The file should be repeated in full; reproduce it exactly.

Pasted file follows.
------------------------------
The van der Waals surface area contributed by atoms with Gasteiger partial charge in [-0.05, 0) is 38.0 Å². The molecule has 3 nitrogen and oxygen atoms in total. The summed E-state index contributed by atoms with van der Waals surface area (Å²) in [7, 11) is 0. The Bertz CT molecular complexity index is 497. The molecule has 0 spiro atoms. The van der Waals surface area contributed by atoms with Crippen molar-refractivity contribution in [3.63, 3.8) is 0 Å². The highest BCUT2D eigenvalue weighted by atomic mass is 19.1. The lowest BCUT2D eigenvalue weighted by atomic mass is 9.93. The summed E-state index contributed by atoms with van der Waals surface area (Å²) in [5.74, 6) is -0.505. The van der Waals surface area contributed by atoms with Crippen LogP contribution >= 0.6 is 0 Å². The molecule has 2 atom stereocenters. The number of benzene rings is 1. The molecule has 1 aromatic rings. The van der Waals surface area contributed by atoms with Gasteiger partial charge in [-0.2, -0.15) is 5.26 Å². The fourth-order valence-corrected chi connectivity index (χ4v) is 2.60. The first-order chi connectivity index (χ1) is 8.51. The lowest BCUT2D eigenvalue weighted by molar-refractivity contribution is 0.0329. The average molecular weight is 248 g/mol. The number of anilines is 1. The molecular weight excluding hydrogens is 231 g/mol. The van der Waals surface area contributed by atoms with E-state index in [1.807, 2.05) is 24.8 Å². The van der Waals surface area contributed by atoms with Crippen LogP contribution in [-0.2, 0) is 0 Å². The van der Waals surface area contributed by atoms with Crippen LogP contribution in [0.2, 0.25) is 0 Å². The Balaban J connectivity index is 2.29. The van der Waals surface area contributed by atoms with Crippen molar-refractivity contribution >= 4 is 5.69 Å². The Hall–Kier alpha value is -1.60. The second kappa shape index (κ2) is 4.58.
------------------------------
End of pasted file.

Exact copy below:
The van der Waals surface area contributed by atoms with Gasteiger partial charge in [-0.05, 0) is 38.0 Å². The molecule has 3 nitrogen and oxygen atoms in total. The summed E-state index contributed by atoms with van der Waals surface area (Å²) in [7, 11) is 0. The Bertz CT molecular complexity index is 497. The molecule has 0 spiro atoms. The van der Waals surface area contributed by atoms with Crippen molar-refractivity contribution in [3.63, 3.8) is 0 Å². The highest BCUT2D eigenvalue weighted by atomic mass is 19.1. The lowest BCUT2D eigenvalue weighted by atomic mass is 9.93. The summed E-state index contributed by atoms with van der Waals surface area (Å²) in [5.74, 6) is -0.505. The van der Waals surface area contributed by atoms with Crippen LogP contribution >= 0.6 is 0 Å². The molecule has 2 atom stereocenters. The number of benzene rings is 1. The molecule has 1 aromatic rings. The van der Waals surface area contributed by atoms with Gasteiger partial charge in [-0.2, -0.15) is 5.26 Å². The fourth-order valence-corrected chi connectivity index (χ4v) is 2.60. The first-order chi connectivity index (χ1) is 8.51. The lowest BCUT2D eigenvalue weighted by molar-refractivity contribution is 0.0329. The average molecular weight is 248 g/mol. The number of anilines is 1. The molecular weight excluding hydrogens is 231 g/mol. The van der Waals surface area contributed by atoms with E-state index in [1.807, 2.05) is 24.8 Å². The van der Waals surface area contributed by atoms with Crippen LogP contribution in [-0.2, 0) is 0 Å². The van der Waals surface area contributed by atoms with Crippen LogP contribution in [0.2, 0.25) is 0 Å². The Balaban J connectivity index is 2.29. The van der Waals surface area contributed by atoms with Crippen molar-refractivity contribution >= 4 is 5.69 Å². The Hall–Kier alpha value is -1.60. The second kappa shape index (κ2) is 4.58.